Foo Fighters’ “Medicine at Midnight” is a Psychedelic Surprise

The Foo Fighters continue to be at the forefront of grunge, ten albums later. (Courtesy of Twitter)

The Foo Fighters continue to be at the forefront of grunge, ten albums later. (Courtesy of Twitter)

Noah Osborne, Staff Writer

It may be easy to forget about the post-Nirvana pioneers of grunge. These artists, like Dave Grohl, dominated the ’90s and gained a cult-like following after original frontman and grunge-god Kurt Cobain victoriously led them into a war of airwave supremacy. Following Cobain’s tragic death, Dave Grohl did the impossible; he shouldered the responsibility of a band who had all the teary teenage eyes on them to continue the work Kurt started, and through the years, Grohl did just that with the Foo Fighters. Their latest release, “Medicine at Midnight,” poises the band for a Rock revival.

However, a revival should not indicate the band’s attempt to return to their roots — the Foo Fighters have nothing to prove on this front. Dave Grohl has taken the band to their original form almost seamlessly with solid releases like “Sonic Highways” in 2014 and “Concrete and Gold” in 2017. “Medicine at Midnight” is special in that it gives hard-rock and metal enthusiasts raw riff-ripping, while simultaneously catering to an Alternative-rock audience with funky percussion-work reminiscent of the Red Hot Chili Peppers. With such a dynamic mix, the record feels less like medicine and more like experimental psychedelics that get listeners high on a sound that feels both new and old.

The opening track, “Making a Fire,” is an infectious jam session straight from the ’90s, yet it feels refreshingly new. The vocals are delivered with surprising energy, and daringly enough, happiness. Hearing Grohl smoothly sing, “Are you afraid of the dark?/I know a place we could start,” followed by smashing drums and upbeat vocal-work, makes the title “Making a Fire” seem false because in this track it is clear the fire has always been burning.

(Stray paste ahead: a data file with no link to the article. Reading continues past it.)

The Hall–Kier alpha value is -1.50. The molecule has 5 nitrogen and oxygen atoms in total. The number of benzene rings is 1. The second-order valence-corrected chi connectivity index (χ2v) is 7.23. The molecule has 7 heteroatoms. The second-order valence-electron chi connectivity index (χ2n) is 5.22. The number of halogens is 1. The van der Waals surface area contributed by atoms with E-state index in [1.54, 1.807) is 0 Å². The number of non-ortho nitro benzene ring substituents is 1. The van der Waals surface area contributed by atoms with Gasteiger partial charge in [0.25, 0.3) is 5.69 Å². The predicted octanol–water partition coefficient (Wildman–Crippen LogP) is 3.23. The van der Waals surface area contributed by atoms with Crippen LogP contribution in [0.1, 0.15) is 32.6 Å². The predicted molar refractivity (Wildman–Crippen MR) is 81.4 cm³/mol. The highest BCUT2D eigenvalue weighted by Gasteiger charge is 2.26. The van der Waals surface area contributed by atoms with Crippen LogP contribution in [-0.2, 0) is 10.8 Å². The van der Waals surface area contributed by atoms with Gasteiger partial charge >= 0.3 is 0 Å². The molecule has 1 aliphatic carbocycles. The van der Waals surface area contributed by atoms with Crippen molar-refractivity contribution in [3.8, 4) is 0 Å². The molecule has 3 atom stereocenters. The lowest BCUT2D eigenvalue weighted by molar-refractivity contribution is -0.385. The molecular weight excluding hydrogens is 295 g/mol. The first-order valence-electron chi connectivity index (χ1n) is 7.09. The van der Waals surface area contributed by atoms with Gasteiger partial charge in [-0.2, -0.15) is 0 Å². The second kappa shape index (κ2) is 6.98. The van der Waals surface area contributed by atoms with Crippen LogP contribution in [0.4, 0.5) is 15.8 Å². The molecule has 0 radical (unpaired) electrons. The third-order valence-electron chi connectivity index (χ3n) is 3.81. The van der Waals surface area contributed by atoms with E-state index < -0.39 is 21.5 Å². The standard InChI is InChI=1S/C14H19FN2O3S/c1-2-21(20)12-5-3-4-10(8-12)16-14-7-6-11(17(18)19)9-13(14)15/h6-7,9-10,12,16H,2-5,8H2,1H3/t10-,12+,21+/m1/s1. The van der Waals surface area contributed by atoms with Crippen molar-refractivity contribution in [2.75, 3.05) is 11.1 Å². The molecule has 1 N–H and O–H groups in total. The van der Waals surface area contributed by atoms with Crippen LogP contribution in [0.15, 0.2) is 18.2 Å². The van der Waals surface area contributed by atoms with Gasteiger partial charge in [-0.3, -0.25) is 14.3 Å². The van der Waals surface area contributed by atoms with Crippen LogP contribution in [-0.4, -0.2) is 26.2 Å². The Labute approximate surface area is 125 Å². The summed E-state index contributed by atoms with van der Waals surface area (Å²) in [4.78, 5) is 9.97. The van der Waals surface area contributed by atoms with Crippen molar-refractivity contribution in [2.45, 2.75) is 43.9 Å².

“Cloudspotter” marks another surprise, as a light but sharp guitar riff gives way to bombastic, bubbly pop percussions followed by the daring duet delivery of, “Big baby, run and hide/Hope it don’t sting when the feeling dies/I got sweet dreams tucked in tight/Silver screen sister in a suit and tie.” As if this weren’t bizarre enough, Grohl can be heard delivering seductive backup vocals later in the song. What assuredly stands out to listeners is hearing how Grohl, at 52 years old, still knows the rock industry like the backside of his guitar pick. Instead of attempting to sound fresh with a song that sounds less like an experiment underway and more like a cumbersomely constructed hypothesis, Grohl already has his lab coat on and is ready to make magic happen.

Grohl does not just pull a rabbit out of his hat, though. It is clear he has better tricks up his sleeves as he shreds through tracks like “No Son of Mine,” “Holding Poison” and “Love Dies Young,” with a particular guitar sound that is sorely missed by the ’80s babies who remember the intense riffs of James Hetfield from Metallica’s 1983 debut “Kill Em’ All.” With tracks like these, it’s as if Grohl audibly administered a pill to get listeners headbanging like it was 1983 again.

The title track, “Medicine at Midnight,” is an addictive listen because of its infectious injection of grooves sharply similar to a Red Hot Chilli Peppers song. Listeners would be forgiven if they thought Anthony Kiedis would make a cameo on the track to proclaim his undying love of California. Listeners may even hear shades of Living Colour with how potently punchy the guitar sounds. In sum, the title track “Medicine at Midnight” is a cauldron of catchiness.

“Chasing Birds” is as mellow as the album gets, with Grohl calmly singing, “Chasing birds to get high/My head is in the clouds.” The track provides a soothing change of pace that made listeners want to stop what they’re doing and look out their window to watch birds and ponder life.

The trippy album hits its climax with “Waiting on a War,” an emotional and powerful ballad where Grohl’s emotionally-charged vocals shine through with sobering brilliance. The acoustic brings back pleasant memories of the band’s hit single, “Best of You.”

Now, the band’s tenth studio album, “Medicine at Midnight” is a musical prescription audiences need refilled.